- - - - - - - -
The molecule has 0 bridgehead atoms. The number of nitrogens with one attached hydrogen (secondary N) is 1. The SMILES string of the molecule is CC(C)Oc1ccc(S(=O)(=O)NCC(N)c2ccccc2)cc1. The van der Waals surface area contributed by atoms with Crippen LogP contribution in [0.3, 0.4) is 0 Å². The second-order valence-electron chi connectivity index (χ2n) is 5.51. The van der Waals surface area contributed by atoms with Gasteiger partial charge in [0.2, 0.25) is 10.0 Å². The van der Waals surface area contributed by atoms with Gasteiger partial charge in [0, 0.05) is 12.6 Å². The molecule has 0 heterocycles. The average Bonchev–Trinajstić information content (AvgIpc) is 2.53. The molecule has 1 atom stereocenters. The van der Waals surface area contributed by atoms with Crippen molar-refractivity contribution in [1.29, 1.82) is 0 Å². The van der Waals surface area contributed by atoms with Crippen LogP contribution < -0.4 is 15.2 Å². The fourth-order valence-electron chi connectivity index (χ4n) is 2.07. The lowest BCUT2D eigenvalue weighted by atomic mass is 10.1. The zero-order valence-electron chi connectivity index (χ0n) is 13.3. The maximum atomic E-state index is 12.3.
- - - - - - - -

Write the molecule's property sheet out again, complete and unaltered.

The molecule has 0 bridgehead atoms. The number of nitrogens with one attached hydrogen (secondary N) is 1. The SMILES string of the molecule is CC(C)Oc1ccc(S(=O)(=O)NCC(N)c2ccccc2)cc1. The van der Waals surface area contributed by atoms with Crippen LogP contribution in [0.3, 0.4) is 0 Å². The second-order valence-electron chi connectivity index (χ2n) is 5.51. The van der Waals surface area contributed by atoms with Gasteiger partial charge in [0.2, 0.25) is 10.0 Å². The van der Waals surface area contributed by atoms with Gasteiger partial charge in [0, 0.05) is 12.6 Å². The molecule has 0 heterocycles. The average Bonchev–Trinajstić information content (AvgIpc) is 2.53. The molecule has 1 atom stereocenters. The van der Waals surface area contributed by atoms with Crippen molar-refractivity contribution in [1.29, 1.82) is 0 Å². The van der Waals surface area contributed by atoms with Crippen LogP contribution < -0.4 is 15.2 Å². The fourth-order valence-electron chi connectivity index (χ4n) is 2.07. The lowest BCUT2D eigenvalue weighted by atomic mass is 10.1. The zero-order valence-electron chi connectivity index (χ0n) is 13.3. The maximum atomic E-state index is 12.3.